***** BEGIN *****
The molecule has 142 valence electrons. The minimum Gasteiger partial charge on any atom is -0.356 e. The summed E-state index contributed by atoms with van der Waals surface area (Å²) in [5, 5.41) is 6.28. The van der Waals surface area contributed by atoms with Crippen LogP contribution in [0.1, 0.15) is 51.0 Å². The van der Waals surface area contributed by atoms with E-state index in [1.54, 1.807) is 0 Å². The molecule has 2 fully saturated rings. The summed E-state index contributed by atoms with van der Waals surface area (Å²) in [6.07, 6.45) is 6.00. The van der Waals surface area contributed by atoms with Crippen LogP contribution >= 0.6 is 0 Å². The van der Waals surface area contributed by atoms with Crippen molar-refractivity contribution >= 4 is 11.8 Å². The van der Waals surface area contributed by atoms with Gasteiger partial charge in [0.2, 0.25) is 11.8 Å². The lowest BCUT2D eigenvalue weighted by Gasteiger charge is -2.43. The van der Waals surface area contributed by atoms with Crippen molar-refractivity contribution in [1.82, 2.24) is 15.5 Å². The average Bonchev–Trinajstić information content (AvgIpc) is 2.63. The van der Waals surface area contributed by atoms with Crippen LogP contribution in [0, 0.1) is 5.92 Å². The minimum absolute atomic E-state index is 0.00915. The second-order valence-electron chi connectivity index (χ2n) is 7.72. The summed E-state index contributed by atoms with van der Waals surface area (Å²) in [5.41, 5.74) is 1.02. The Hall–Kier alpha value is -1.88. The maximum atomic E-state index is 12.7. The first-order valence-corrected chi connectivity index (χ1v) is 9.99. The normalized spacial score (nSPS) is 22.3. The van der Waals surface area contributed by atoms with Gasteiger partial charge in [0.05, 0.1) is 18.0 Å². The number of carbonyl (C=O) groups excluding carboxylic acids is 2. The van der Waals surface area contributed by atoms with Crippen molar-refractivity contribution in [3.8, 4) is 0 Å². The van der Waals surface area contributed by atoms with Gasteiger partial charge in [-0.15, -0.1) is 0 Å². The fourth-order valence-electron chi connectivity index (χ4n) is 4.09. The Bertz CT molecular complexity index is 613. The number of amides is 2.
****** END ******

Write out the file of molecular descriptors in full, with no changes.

The molecule has 142 valence electrons. The minimum Gasteiger partial charge on any atom is -0.356 e. The summed E-state index contributed by atoms with van der Waals surface area (Å²) in [5, 5.41) is 6.28. The van der Waals surface area contributed by atoms with Crippen LogP contribution in [0.1, 0.15) is 51.0 Å². The van der Waals surface area contributed by atoms with E-state index in [1.54, 1.807) is 0 Å². The molecule has 2 fully saturated rings. The summed E-state index contributed by atoms with van der Waals surface area (Å²) in [6.07, 6.45) is 6.00. The van der Waals surface area contributed by atoms with Crippen LogP contribution >= 0.6 is 0 Å². The van der Waals surface area contributed by atoms with Crippen molar-refractivity contribution >= 4 is 11.8 Å². The van der Waals surface area contributed by atoms with Gasteiger partial charge in [0.2, 0.25) is 11.8 Å². The lowest BCUT2D eigenvalue weighted by Gasteiger charge is -2.43. The van der Waals surface area contributed by atoms with Crippen molar-refractivity contribution in [1.82, 2.24) is 15.5 Å². The average Bonchev–Trinajstić information content (AvgIpc) is 2.63. The van der Waals surface area contributed by atoms with Crippen LogP contribution in [0, 0.1) is 5.92 Å². The minimum absolute atomic E-state index is 0.00915. The second-order valence-electron chi connectivity index (χ2n) is 7.72. The summed E-state index contributed by atoms with van der Waals surface area (Å²) in [5.41, 5.74) is 1.02. The Hall–Kier alpha value is -1.88. The maximum atomic E-state index is 12.7. The first-order valence-corrected chi connectivity index (χ1v) is 9.99. The normalized spacial score (nSPS) is 22.3. The van der Waals surface area contributed by atoms with Gasteiger partial charge in [0.05, 0.1) is 18.0 Å². The number of carbonyl (C=O) groups excluding carboxylic acids is 2. The van der Waals surface area contributed by atoms with Crippen molar-refractivity contribution in [3.8, 4) is 0 Å². The van der Waals surface area contributed by atoms with Gasteiger partial charge in [-0.15, -0.1) is 0 Å². The fourth-order valence-electron chi connectivity index (χ4n) is 4.09. The Bertz CT molecular complexity index is 613. The number of amides is 2.